Insights Cloud Energy
By Dr. Dustin Knutson, Former Director, Energy Services, and Dr. Jeff Suderman, Strategic Advisor, IBTS
"One of the biggest trends is that customers are beginning to want more control over their own energy consumption”.1
Over the past 10 years, cloud computing has evolved from being a relatively obscure term to a common concept. Storing our electronic files, photos and music in Dropbox or iTunes has become a normal part of life. Instead of 100 people setting up a terabyte of safe storage space, one entity creates a storage farm which is large enough for everyone to share.
While the cloud concept is simple, it requires a complex arrangement of servers, security protocol, and hardware within the imaginary cloud. The effective integration of these parts has facilitated shared data storage on an unprecedented level.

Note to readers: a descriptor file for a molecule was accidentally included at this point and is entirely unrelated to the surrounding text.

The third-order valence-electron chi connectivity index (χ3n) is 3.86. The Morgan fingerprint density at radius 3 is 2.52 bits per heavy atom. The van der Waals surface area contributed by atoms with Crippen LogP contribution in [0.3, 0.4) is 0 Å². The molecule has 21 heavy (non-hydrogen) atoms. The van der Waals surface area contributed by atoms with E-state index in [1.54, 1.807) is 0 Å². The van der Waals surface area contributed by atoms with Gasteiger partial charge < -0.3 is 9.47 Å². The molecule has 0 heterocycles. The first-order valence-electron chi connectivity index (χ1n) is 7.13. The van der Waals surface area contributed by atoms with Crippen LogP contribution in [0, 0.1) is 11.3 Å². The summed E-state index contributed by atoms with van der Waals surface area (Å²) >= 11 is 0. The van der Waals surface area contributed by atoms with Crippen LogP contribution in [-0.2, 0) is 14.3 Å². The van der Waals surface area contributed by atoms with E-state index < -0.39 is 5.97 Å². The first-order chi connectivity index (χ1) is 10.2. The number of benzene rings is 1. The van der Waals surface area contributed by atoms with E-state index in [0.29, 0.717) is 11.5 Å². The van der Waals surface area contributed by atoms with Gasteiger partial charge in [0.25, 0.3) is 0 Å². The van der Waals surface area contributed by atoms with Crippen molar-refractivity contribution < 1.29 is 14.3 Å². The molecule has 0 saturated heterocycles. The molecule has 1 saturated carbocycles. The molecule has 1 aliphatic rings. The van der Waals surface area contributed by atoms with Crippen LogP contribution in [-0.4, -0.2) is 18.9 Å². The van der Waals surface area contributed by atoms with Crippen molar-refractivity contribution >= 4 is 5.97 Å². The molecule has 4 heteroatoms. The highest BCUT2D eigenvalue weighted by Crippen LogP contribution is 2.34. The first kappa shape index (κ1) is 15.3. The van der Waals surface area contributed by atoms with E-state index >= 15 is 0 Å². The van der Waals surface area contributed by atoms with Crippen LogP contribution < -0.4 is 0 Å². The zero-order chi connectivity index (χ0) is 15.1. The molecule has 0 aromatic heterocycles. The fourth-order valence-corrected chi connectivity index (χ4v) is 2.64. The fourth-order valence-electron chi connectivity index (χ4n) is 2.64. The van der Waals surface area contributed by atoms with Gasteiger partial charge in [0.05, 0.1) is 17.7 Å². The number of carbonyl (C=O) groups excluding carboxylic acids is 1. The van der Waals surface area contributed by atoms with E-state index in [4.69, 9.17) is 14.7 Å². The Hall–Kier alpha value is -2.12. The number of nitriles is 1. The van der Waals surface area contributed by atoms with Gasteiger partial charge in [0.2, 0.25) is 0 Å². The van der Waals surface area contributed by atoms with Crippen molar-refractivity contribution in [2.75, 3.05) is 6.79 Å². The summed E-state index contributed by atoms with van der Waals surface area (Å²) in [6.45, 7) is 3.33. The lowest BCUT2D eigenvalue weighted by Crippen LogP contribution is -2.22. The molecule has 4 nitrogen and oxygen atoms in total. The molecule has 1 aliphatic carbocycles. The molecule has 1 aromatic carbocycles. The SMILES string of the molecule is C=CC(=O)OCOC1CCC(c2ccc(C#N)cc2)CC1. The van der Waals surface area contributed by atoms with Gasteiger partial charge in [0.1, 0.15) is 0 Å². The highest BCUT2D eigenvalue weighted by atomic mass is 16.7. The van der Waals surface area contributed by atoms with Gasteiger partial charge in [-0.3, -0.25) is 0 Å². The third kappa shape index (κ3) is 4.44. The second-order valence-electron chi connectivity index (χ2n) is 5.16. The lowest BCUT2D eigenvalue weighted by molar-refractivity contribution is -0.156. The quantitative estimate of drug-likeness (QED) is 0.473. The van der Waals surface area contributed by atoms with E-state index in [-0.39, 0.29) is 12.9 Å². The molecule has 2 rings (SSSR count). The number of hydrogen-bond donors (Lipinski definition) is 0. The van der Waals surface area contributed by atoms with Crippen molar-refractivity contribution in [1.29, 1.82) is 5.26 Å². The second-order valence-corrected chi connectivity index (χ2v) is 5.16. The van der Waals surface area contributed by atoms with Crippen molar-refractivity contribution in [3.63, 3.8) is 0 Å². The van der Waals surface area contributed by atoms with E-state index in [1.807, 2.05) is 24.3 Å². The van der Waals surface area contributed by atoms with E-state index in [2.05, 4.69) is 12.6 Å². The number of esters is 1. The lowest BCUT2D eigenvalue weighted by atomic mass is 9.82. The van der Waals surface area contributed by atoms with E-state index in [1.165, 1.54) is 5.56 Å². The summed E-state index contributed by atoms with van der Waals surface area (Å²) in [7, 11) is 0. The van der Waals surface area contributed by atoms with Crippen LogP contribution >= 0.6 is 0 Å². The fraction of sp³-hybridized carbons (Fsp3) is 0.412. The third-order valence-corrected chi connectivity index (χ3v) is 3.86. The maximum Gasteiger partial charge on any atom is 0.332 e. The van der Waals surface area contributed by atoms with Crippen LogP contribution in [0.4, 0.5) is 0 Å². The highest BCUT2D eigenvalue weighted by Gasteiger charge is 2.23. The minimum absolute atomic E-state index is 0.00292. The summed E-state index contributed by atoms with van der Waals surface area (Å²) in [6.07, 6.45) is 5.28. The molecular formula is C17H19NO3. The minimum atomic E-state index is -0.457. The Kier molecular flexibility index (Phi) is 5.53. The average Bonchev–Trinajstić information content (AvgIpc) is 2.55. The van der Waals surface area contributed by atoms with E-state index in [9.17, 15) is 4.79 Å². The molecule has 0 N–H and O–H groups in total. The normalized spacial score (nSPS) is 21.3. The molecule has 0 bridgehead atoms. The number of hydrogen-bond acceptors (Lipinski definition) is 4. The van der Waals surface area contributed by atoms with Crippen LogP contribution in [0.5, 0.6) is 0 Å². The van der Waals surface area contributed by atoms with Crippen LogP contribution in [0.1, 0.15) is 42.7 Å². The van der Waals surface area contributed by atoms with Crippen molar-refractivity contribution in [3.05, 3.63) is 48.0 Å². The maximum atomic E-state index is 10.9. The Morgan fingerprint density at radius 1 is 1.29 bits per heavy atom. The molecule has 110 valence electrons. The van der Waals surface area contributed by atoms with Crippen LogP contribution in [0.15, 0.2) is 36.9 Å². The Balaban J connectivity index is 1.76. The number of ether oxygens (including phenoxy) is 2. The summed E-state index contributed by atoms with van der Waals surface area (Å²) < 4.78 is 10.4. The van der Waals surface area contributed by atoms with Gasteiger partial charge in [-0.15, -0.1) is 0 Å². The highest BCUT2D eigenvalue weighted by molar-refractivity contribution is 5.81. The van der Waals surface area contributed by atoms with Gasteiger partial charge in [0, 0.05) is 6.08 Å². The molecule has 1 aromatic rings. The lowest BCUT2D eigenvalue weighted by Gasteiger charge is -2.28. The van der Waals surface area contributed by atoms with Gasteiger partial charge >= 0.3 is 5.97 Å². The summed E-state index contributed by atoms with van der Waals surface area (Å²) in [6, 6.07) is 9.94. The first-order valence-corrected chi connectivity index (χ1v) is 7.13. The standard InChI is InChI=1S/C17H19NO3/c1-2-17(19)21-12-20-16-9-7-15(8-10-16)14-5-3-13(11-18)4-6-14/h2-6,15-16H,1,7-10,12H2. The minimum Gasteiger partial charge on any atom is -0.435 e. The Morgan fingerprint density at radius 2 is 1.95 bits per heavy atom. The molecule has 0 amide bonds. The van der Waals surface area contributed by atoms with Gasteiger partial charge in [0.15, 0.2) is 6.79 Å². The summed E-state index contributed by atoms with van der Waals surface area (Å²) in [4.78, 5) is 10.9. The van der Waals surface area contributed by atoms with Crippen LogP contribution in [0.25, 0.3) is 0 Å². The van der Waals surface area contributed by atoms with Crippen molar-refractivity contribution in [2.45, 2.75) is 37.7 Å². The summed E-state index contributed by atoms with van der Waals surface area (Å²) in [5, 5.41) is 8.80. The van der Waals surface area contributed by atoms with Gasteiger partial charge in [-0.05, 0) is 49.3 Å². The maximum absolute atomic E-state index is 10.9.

In a similar way, we believe that we are at the front-end of an energy revolution. Cloud Energy will change how we generate, store and utilize energy in the next 20 years. As we listened to leaders in the global energy arena at the 2014 Bloomberg Energy Summit, we heard themes that foreshadowed the opportunity that Cloud Energy will provide. Let’s examine what this concept looks like and what it could mean for our energy industry in the future.
“The technology in our energy grid really hasn’t changed in about 100 years”.2
“Renewable energy, in most of its forms, is intermittent, and cannot be fully integrated with the grid without additional storage devices. This poses a big challenge.”3